He has no credit score.
But how is this possible? Dave Ramsey is obviously wealthy. Why wouldn’t these companies advise that banks and businesses lend him money? Obviously he’s good for it and would be able to pay them back. The answer: It’s because the FICO credit score is an algorithm that’s based purely on people’s ability to borrow and pay their bills…not on building wealth.
When you’re telling people about your high credit score, you’re basically saying, “I borrow money all the time, and I pay it back with interest…oh btw, I have no money…which is why I borrow in the first place.”
It’s Time to Stop Worrying About Your Credit Score
Alright, so your high credit score has nothing to do with wealth. We just proved that. So what should you be focused on instead?
- Getting out of consumer debt (use the FREE debt snowball tool)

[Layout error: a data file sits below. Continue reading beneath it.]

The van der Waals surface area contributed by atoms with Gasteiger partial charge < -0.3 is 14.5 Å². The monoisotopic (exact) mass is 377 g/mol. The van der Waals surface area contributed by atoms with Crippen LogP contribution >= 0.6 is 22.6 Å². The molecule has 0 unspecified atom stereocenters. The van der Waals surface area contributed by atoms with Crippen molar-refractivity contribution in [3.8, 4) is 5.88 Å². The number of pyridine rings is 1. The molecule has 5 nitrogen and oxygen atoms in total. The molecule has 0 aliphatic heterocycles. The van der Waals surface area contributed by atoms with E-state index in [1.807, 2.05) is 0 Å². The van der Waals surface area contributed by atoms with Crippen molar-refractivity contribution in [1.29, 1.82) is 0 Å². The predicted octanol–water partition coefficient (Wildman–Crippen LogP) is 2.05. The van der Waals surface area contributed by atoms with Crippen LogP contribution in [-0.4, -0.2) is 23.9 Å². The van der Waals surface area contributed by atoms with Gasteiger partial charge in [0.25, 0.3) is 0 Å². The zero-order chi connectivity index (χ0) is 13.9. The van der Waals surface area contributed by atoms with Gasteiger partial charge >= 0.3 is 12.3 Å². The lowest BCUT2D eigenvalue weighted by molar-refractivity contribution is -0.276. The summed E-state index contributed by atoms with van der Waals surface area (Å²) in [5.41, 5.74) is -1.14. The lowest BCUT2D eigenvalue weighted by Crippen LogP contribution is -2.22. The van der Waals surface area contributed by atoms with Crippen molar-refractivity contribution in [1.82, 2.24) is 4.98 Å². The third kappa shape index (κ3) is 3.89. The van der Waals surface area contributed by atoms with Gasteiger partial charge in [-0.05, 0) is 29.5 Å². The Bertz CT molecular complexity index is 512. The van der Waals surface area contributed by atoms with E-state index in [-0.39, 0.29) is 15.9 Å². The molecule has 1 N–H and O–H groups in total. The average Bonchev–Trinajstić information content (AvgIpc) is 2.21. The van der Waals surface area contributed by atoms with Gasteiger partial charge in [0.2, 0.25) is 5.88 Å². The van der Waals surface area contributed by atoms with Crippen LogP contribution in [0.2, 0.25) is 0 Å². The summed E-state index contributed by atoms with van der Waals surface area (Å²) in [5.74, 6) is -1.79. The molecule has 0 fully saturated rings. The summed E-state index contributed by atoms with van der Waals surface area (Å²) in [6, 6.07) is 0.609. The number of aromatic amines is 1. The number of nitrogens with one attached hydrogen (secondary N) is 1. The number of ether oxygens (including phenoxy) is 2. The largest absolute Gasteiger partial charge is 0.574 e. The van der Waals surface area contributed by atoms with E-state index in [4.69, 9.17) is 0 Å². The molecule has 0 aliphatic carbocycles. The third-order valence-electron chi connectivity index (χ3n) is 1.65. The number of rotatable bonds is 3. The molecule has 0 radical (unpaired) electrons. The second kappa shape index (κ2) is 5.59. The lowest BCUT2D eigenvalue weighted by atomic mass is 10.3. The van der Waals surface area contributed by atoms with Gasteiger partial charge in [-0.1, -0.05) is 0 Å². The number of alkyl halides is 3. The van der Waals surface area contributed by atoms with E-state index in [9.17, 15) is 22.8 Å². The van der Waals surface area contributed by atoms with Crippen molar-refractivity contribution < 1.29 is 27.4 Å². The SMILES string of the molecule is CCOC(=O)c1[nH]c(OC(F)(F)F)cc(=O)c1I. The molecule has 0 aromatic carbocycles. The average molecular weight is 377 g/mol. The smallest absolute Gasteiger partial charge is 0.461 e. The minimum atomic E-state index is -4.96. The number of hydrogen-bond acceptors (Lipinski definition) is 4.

- Save up a 3-6 month emergency fund – put it in savings and don’t touch it!
- Buy a modest house (no more than 2X your yearly income) and pay it off as quickly as possible, while…
- Putting 15% of your income into your retirement (Check out Wealthsimple – through this link, you get a free $50!)
- Then, once your house is paid off, invest aggressively (rental houses, the stock market, or your own business) and repeat!
That’s really it. Investment programs sure like to make it sound complicated, but it really is as easy as the five points above. Just roll up your sleeves and make it happen! I mean, if you can put up with my sass throughout this entire article, then you can follow the five steps above and become wealthy. Giddy up!!
Are you convinced that a high credit score has nothing to do with wealth? I sure hope so!!
AUTHOR Derek Sall
Derek has a Bachelor's degree in Finance and a Master's in Business. As a finance manager in the corporate world, he regularly identified and solved problems at the C-suite level. Today, Derek isn't interested in helping big companies. Instead, he's helping individuals win financially--one email, one article, one person at a time.